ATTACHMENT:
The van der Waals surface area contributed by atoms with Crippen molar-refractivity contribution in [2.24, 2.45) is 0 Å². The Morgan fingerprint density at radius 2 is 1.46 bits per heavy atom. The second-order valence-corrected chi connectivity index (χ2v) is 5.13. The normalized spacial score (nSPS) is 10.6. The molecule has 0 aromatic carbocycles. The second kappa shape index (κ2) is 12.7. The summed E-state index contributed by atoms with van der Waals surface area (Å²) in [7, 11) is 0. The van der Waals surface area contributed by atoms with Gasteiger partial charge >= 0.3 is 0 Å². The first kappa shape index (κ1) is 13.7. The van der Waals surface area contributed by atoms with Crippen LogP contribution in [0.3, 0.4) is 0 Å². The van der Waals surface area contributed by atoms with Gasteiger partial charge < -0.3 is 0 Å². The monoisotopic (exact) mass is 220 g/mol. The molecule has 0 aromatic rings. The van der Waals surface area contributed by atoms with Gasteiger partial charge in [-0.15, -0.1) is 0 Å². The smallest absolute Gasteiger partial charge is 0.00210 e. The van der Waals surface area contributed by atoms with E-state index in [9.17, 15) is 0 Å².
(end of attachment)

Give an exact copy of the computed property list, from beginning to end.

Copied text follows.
The van der Waals surface area contributed by atoms with Crippen molar-refractivity contribution in [2.24, 2.45) is 0 Å². The Morgan fingerprint density at radius 2 is 1.46 bits per heavy atom. The second-order valence-corrected chi connectivity index (χ2v) is 5.13. The normalized spacial score (nSPS) is 10.6. The molecule has 0 aromatic carbocycles. The second kappa shape index (κ2) is 12.7. The summed E-state index contributed by atoms with van der Waals surface area (Å²) in [7, 11) is 0. The van der Waals surface area contributed by atoms with Gasteiger partial charge >= 0.3 is 0 Å². The first kappa shape index (κ1) is 13.7. The van der Waals surface area contributed by atoms with Crippen LogP contribution in [0.3, 0.4) is 0 Å². The van der Waals surface area contributed by atoms with Gasteiger partial charge < -0.3 is 0 Å². The monoisotopic (exact) mass is 220 g/mol. The molecule has 0 aromatic rings. The van der Waals surface area contributed by atoms with Gasteiger partial charge in [-0.15, -0.1) is 0 Å². The smallest absolute Gasteiger partial charge is 0.00210 e. The van der Waals surface area contributed by atoms with E-state index in [9.17, 15) is 0 Å².